Rebecca is a member of Romance Writers of America (RWA), Florida Romance Writers, RWA Contemporary Romance, and Florida Writers Association. She and her mountain-climbing husband live at sea level in sunny Florida.
I’ve got two historical romance books under my belt, Indigo Sky and The Unforgettable Miss Baldwin, but that doesn’t mean I’m a grammar expert. Nope. I’m still learning and honing my craft. In 2015, after my first book, Indigo Sky, was published by Soul Mate Publishing, I decided to dive into the wonderful world of grammar so that I could improve my writing.
I never understood grammar in the third grade and I finally became annoyed enough that I embarked on a new learning adventure, with author and teacher Elizabeth O’Brien. She wrote the book, Sentence Diagramming Reference Manual: Hot to Diagram Anything. She basically teaches you how to break down the parts of a sentence. Her advice has taken my emails by storm (pardon the cliche). I spend time with Elizabeth every day and I tell you, I’m learning more now than I did back in the third grade!
Editing, editing, editing
How can anyone be a writer if all they know is what a noun and a verb is – oops, I mean – are? I didn’t know the difference between an adverb and an adjective when I began this journey, and if it’s not visual, forget it, I’m an artist after all. So, how did I manage to write Indigo Sky in 2015? I had lots of advice and help along with a little paper crumpling, file deleting, and even some foot-stomping. A lot has happened since then. I’m more comfortable with adjectives, verbs, nouns, and the combination thereof.
Here’s a shocker: If you think that adverbs only modify verbs – think again – they can also modify adjectives. We all know this stuff because we use it every day, but the point is that many of us, myself included, don’t know how to break it down and explain it. So given that I’m a life-long learner, I decided to add “grammarian” to my to-do list. That’s why I ordered Elizabeth O’Brien’s book with the hopes that grammar would become my friend and serve as my road map to becoming a better writer. A writer who can write . . . anything. Uh, oh, there are those elusive ellipses. Hmm, maybe I should have used an em dash? Sigh . . .
And don’t holler at me if I forgot a comma somewhere, Grammarly didn’t help me with this post, and that’s probably the reason.
Thanks for reading – and remember: I before E except after C and in words that sound like neighbor and weigh.
Indigo Sky and The Unforgettable Miss Baldwinare both available on Amazon. Please remember to write a review – like everything else – folks only buy after they’ve read the reviews. Reviews are easy, they only need one or two lines, a title and of course, you probably know that 5-star is the best.
One of the greatest pleasures I had writing The Unforgettable Miss Baldwin(Book 1 in the Gilded Age Heiresses series) was creating the “character” of Captyn, the beloved Great Dane of Allie Baldwin, my heroine. He always leads with his heart but sometimes with a little too much enthusiasm. Capytn’s antics usually end up with furniture toppling over, fine china crashing to the floor, and dinner jackets splashed with red wine.
Photo: Paul Murphy on Unsplash
I’m currently working on the second book in the series that features Allie’s younger sister Mia. And of course, Mia has a dog of her own to fuss over. His name is Angus and he’s a Scottish Terrier. Angus will have his own adventures (and mishaps). And Captyn will be around as well.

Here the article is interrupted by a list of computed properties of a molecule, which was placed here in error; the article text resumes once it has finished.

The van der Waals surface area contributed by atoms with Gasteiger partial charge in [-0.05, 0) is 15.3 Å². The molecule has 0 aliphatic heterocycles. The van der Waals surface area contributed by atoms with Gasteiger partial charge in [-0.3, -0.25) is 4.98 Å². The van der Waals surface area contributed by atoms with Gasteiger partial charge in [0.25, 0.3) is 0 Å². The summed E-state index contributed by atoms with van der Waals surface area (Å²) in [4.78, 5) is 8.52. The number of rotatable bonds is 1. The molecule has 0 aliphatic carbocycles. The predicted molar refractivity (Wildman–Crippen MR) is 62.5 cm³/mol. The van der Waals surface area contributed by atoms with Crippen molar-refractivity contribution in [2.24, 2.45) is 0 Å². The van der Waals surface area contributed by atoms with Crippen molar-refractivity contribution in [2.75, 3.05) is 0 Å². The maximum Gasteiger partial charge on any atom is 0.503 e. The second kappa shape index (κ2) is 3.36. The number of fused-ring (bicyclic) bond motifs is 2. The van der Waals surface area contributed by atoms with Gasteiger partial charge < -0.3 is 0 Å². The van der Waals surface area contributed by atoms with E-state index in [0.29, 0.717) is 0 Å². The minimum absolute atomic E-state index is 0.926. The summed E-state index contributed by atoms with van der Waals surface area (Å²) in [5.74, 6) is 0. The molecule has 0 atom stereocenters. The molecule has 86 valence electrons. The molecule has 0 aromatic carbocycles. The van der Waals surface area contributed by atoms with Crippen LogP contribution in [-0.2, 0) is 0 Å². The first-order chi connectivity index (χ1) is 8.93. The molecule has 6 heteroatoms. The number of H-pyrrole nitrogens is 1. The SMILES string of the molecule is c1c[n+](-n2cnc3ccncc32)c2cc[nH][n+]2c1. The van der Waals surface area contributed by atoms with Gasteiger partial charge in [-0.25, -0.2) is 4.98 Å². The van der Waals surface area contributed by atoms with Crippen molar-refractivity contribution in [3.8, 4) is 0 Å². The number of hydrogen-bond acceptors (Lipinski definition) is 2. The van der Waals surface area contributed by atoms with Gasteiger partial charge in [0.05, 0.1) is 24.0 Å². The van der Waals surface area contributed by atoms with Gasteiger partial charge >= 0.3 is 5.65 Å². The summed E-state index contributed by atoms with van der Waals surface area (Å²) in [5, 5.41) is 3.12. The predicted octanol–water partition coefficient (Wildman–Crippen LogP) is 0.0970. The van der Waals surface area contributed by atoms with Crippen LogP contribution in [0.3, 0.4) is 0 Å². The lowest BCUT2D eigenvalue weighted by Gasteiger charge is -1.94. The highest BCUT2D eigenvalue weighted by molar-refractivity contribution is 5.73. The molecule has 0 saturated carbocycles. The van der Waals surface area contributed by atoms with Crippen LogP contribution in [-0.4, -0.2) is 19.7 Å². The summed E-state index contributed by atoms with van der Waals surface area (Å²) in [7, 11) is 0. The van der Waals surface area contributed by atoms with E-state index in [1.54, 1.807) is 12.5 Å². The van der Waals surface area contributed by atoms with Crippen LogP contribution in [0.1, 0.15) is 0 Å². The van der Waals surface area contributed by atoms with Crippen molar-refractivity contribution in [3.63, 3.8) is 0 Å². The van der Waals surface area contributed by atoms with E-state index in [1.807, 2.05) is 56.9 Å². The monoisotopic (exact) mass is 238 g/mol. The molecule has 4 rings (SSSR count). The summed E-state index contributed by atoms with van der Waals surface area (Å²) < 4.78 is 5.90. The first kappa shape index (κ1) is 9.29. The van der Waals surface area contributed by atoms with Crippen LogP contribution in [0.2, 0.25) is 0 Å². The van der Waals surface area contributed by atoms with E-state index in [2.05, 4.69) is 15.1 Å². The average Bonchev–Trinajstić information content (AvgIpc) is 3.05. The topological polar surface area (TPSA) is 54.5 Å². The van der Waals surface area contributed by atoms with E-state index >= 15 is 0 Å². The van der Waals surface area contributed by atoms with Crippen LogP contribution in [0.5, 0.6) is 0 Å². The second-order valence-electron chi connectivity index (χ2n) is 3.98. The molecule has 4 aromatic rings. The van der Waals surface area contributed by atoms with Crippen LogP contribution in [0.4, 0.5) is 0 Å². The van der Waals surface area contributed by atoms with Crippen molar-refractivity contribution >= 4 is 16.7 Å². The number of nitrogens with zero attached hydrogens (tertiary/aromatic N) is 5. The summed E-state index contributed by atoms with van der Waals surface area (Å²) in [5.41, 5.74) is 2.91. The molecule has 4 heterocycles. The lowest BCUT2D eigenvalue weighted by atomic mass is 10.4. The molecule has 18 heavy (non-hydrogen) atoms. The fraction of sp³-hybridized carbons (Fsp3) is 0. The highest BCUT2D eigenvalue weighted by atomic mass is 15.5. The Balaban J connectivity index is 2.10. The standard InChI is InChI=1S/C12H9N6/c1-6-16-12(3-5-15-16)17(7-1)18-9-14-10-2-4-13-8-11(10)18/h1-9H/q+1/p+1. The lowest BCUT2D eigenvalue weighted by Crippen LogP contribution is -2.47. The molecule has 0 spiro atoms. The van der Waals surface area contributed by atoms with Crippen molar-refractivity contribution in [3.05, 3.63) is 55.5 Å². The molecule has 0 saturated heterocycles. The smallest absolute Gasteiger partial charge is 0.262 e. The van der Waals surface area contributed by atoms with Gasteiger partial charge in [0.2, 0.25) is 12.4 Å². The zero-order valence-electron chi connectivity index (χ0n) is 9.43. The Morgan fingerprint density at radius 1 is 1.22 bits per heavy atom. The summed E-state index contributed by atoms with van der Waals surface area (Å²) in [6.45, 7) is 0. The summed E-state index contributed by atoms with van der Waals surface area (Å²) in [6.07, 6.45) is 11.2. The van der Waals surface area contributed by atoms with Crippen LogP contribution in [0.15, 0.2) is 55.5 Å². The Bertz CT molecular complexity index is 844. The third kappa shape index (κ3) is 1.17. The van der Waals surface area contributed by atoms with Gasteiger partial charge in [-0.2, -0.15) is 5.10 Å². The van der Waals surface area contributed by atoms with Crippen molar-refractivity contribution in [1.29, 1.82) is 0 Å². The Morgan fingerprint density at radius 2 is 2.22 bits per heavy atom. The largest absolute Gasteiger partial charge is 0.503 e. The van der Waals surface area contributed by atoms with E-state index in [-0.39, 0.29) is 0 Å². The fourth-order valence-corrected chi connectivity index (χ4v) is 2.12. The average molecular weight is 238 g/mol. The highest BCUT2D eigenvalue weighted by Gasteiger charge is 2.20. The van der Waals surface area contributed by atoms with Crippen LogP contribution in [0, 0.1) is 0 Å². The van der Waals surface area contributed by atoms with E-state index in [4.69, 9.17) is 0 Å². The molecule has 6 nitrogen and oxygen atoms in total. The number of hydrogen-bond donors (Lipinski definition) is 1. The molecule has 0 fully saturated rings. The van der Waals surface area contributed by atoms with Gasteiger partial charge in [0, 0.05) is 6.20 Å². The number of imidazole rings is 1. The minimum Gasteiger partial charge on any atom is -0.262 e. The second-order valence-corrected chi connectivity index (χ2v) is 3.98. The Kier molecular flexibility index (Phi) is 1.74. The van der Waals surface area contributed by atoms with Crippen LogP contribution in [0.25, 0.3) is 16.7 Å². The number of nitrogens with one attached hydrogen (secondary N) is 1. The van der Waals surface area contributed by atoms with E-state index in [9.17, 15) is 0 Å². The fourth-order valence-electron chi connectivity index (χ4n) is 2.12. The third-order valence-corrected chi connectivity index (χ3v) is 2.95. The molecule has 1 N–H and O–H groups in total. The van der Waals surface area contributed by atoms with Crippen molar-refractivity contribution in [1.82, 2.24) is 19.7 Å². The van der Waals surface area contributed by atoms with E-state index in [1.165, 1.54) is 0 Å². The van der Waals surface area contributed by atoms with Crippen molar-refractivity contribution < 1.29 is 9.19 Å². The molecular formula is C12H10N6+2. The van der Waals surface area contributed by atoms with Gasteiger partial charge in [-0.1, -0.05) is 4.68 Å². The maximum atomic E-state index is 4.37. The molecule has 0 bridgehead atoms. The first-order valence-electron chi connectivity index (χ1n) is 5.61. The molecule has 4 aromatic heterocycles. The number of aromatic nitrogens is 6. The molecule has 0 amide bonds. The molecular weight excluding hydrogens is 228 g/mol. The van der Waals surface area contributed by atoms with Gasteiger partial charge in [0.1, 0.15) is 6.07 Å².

What fun! Captyn with his black and white spots and Angus with his fluffy white coat will look dapper indeed scampering about as the Baldwin family celebrates the Christmas Holidays.
Until Angus is ready for his debut, you can enjoy spending time with Captyn in The Unforgettable Miss Baldwin. Opposites attract in this gilded age historical romance when a young American suffragette eschews marriage until a handsome detective is hired to protect her from a dangerous stalker. Available on Amazon.
I have a recipe for you today straight from Mrs. Maniscalco’s kitchen. About 70 years ago, I babysat for Mrs. Maniscalco’s grandson, Bennett. They lived above my parents’ variety store in Brooklyn. The one remark from her that stands out to me was, “Never skim off the fat, that’s where all the flavor comes from.” So, forget fat-free pasta sauce. I’m doing this from memory . . . and a little help from my Good Housekeeping Illustrated Cookbook.
I’d love for you to join my new facebook group – called GAIL INGIS AUTHOR RECIPE EXCHANGE AND MORE… I posted Mrs. Maniscalco’s tomato sauce recipe – on the group page – but I also included it here. I hope you’ll join me in this fun facebook group – we’ll swap recipes and share memories of favorite food celebrations and family gatherings. I’m planning a Holiday/Christmas Cookie Exchange in November! Can’t wait!
I have fun with food in my new Gilded Age Romance, THE UNFORGETTABLE MISS BALDWIN. My heroine, Allie Baldwin is a food connoisseur and enjoys good cooking like all of you do.
Here’s a taste from chapter 12: Allie poked at the duck l’orange, wild rice, and roasted vegetables, and to make sure no one would go hungry, also served was a platter of pasta covered in the thick brown sauce from the entree. Pasta, Allie’s favorite, not usually served at a formal dinner like this one, was a delightful treat. “Pass the sauce, please,” Allie requested, adding to the already drowning spaghetti. She twirled some onto her fork, using her tablespoon to catch any dangling pieces of pasta, and savored each bite.
Claire: Gail, what made you decide to set your historical romance in this particular time in our history?
Gail: I wanted my heroine to be feisty, to question the establishment–and in the 19th century it was a rigid one.
Claire: Well, Allie Baldwin certainly fits the role! But it’s not just the women’s vote Allie fights for. What else motivates her?